Kubernetes: A Brief History
By Andrew Murray
Recently, I presented an overview on Kubernetes: what it is and why it got willed into existence in the first place. This is the first step in a series of deep-dive Kubernetes presentations he has planned. If you’re exploring Kubernetes as an option-or you love it and want to learn more-let’s start with understanding “why.”
But first, so we’re all on the same page …
What is Kubernetes?
The quick version? Kubernetes is a Container Management Platform used to run applications, leveraging platform-as-code patterns and normalizing Cloud Resources.
Let’s break that down.
First it’s a Container Management Platform, which means it manages bundled applications that have all their dependencies. When we talk about Docker images or Docker containers, they’re just applications that are all smashed together but self-contained.
The platform that manages these containers makes sure that the container is healthy, that it’s online, and it’s connected to the right resources.
Platform-as-code defines compute environments, like servers or just computers that are running applications as code. When you define something as code, you are taking away the need to manually configure settings and variables-or set up resources within these computers. Instead, you can provide a file or configuration written out just like you would program an application. Then, when you give it to the computer or server, it automatically does all those tasks for you.
This refers to resources given by providers like Google, Amazon, Microsoft for their clouds. But it can also include private systems. The main indicator of a cloud resource, or just a cloud, is that the servers or computers that make up the cloud are divisible and usable by multiple users on-demand and without exposure to each other.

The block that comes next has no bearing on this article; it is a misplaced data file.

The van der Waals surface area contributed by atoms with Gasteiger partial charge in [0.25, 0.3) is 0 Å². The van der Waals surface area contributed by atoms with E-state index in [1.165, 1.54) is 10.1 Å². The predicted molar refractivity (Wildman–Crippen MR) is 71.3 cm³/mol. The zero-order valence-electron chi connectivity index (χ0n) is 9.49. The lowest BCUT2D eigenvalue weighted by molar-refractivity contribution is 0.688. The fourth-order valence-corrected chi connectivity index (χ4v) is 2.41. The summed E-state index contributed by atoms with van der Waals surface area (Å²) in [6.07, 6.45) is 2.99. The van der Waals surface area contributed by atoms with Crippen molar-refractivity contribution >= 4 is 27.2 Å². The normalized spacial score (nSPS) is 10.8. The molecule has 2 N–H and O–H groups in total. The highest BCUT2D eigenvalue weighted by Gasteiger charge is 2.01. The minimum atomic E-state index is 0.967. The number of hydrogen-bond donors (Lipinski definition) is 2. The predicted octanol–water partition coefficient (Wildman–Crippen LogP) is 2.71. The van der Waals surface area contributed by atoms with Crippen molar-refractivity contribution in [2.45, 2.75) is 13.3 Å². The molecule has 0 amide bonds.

The best way to understand why Kubernetes exists is to think about what we actually had to do before it existed-the problems that we’ve faced with getting applications hosted that led to Kubernetes being as dominant as it is.
The Dark Ages of Traditional Deployment
This is what the Internet 1.0 age had to contend with, leading up to virtualization. The whole process of traditional deployment was rather involved:
- When creating an application, a developer or system admin. would have to prepare a computer/environment to contain all the dependencies that an application needs to run, making sure all the dependencies are there, make sure that the ports are open, so traffic from outside of the computer can come in and talk to it.
- Operating systems, other installed programs, system permissions and other differences between operating systems like different amounts of hard drive space, RAM, CPU speeds, etc. made this a very difficult and varying task; which makes it hard to automate and easier to cause errors.
- For production systems, there’s really no good indicator that the computer that you’re deploying into production would actually be able to support the application, since there could be key differences between the computer on which you tested your app and the production server.
- When these applications run, they share a pool of resources on the system that are finite and have no protection from an application over-utilizing these resources. In fact, these applications could actually steal resources from each other. If you have a web server that was poorly written and it is a memory hog, it’s not letting go of those memory resources, it could eventually steal those resources from the database or from the API, and then you’d have these cascading failures that would be difficult to diagnose.
For obvious reasons, this wasn’t sustainable.
Age of Virtualization
So a new era dawned: Virtualization. Suddenly, you could “virtualize” a single computer to allow multiple people to share its resources without allowing for communication between each other (increases security). However, you could also define an allowance of resources at a high level to help prevent an application from hogging resources.